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Re: Fighting Infectious Disease - without pharmaceuticals.
« Reply #5 on: September 14, 2008, 11:29:28 AM »
I've found that with intermittent fasting, my body is much better at defending against pathogens and I don't really get sick.

I fast intermittently when I have a Gastroenteritis problem.  However, when faced with a cold or flu, my immune system responds better to grazing.
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Offline lamborghini

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Re: Fighting Infectious Disease - without pharmaceuticals.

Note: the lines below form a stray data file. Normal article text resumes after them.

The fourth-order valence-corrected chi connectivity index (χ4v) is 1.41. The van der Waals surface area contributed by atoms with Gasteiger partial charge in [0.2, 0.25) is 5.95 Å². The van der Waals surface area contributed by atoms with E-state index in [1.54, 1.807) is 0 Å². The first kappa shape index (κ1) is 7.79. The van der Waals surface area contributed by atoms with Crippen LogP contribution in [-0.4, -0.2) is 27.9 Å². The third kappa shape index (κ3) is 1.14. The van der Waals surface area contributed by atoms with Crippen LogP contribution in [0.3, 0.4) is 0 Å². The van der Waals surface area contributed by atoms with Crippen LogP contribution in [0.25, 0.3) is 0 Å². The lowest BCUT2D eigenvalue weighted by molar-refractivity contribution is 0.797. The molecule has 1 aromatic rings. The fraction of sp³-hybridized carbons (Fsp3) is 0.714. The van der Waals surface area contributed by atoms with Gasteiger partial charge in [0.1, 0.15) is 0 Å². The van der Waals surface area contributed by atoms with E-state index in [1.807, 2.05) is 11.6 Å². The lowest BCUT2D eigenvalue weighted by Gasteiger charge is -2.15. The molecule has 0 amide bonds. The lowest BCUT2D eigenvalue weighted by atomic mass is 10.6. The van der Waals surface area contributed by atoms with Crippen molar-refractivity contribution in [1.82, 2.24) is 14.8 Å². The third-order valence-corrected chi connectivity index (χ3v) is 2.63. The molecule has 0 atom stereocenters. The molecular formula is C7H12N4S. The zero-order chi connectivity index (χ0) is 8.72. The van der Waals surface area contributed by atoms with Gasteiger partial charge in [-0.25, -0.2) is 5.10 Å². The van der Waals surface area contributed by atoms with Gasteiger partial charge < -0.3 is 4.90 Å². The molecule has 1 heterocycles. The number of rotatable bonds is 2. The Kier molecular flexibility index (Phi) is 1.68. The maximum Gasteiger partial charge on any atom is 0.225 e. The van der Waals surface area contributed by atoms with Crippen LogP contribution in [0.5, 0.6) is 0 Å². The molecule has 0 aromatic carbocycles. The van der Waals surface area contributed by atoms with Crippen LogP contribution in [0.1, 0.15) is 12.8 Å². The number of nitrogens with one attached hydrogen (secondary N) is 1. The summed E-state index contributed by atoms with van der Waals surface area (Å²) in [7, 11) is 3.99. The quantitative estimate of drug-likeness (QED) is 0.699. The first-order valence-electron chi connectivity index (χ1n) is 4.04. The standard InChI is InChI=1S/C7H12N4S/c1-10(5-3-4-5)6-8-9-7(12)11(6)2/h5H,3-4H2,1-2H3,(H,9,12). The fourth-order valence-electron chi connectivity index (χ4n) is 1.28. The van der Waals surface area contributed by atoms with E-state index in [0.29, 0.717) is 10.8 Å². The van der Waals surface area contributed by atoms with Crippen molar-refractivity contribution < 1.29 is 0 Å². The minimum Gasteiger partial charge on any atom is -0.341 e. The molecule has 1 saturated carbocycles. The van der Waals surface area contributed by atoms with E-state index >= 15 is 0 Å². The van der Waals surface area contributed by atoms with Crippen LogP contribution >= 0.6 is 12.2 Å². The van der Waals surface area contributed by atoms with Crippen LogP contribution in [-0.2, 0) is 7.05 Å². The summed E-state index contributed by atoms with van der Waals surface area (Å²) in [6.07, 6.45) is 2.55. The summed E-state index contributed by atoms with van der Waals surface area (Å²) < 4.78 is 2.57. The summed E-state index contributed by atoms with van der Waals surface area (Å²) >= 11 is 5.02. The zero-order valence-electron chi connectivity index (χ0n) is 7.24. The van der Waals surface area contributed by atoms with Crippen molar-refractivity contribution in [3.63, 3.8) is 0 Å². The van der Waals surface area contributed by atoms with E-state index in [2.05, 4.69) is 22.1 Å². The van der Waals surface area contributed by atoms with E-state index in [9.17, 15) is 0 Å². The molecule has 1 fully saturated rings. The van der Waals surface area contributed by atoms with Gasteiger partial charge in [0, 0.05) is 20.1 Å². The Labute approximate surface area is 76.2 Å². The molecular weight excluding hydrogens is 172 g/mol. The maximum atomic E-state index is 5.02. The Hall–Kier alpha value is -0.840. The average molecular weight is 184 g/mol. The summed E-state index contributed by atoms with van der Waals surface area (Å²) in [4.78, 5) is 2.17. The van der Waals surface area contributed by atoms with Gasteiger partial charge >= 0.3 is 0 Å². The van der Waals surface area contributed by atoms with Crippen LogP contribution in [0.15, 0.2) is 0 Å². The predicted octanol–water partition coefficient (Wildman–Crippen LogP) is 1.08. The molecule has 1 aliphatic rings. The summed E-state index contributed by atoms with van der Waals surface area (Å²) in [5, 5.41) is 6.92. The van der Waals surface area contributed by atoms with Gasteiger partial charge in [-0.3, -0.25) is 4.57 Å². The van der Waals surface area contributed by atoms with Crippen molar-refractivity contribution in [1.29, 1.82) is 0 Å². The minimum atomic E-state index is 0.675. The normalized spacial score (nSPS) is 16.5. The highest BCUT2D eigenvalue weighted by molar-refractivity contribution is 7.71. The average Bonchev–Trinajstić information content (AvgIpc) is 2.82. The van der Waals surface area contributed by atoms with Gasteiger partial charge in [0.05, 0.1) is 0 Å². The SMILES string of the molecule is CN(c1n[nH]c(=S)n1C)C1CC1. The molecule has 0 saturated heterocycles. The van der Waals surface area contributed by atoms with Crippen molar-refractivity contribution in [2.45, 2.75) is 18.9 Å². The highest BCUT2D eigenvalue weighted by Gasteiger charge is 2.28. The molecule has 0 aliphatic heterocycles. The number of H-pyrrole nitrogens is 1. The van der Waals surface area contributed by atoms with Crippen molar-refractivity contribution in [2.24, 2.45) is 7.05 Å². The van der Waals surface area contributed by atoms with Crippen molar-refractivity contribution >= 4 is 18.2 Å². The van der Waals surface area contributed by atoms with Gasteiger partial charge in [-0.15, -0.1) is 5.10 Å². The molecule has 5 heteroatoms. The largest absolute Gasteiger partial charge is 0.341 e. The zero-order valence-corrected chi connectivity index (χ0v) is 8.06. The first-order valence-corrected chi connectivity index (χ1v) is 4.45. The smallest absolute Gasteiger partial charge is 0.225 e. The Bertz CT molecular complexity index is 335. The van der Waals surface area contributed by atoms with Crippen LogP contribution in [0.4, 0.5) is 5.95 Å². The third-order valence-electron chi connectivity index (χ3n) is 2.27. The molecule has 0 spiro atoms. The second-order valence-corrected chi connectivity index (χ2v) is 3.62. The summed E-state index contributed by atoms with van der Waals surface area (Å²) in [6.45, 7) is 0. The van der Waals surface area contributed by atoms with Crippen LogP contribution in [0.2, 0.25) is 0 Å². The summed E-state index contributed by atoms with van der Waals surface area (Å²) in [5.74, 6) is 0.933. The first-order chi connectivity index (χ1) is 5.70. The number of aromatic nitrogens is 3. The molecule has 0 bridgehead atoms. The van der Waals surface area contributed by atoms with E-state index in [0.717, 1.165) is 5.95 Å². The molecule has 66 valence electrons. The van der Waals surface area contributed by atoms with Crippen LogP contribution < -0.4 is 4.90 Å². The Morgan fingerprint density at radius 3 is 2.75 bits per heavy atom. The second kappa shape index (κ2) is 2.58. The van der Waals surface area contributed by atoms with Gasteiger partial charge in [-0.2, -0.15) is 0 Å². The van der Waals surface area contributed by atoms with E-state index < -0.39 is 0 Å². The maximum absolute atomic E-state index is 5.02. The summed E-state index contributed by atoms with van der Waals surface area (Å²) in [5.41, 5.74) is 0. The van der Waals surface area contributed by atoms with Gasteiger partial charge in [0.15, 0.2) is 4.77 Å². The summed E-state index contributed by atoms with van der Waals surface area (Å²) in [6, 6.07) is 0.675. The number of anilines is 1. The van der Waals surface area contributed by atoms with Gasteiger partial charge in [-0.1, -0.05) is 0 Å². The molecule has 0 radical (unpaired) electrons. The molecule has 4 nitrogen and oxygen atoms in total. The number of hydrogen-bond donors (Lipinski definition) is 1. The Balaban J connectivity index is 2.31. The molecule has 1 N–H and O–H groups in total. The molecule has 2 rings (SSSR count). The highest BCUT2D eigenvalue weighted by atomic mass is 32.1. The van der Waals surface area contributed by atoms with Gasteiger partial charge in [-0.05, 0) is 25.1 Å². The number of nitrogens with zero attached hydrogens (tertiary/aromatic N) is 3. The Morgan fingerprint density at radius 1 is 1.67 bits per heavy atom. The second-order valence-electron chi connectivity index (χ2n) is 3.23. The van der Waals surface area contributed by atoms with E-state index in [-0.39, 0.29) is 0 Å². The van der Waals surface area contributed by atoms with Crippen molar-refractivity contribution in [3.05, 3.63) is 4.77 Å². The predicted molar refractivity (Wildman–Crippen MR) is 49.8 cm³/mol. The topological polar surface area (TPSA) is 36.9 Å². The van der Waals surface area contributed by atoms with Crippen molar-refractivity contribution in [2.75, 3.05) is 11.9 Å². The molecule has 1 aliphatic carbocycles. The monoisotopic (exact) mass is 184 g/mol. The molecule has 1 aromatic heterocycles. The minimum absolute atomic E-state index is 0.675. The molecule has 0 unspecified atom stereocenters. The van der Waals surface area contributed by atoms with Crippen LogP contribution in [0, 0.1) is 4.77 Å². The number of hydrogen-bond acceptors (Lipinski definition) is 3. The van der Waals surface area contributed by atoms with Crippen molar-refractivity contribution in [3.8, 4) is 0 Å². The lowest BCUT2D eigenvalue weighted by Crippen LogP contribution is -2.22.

« Reply #6 on: November 18, 2013, 11:08:58 PM »
 I've received some strange looks from the neighbors while doing this in the middle of a northern Wisconsin winter, standing in a couple feet of snow, when the temperature is well below freezing.  I like to follow it up by rubbing myself down with handfuls of snow.

 In the summer, it's also a fantastic way to cool off.  If you're sick, you might douse as often as every couple of hours.

Here's a great way to try it out, using a method known as "cold water dousing."  At least once a day (but preferably twice), fill up a bucket with water as cold as you can get it from the faucet.  Breathe in, pour the water over your head, and breathe out.  Repeat as desired.  Don't warm yourself up immediately, but spend a minute or so practicing deep breathing.

It's convenient to do this right after a shower, before you get out and dry off.  If you are able to do it outside, I'd encourage you to do so.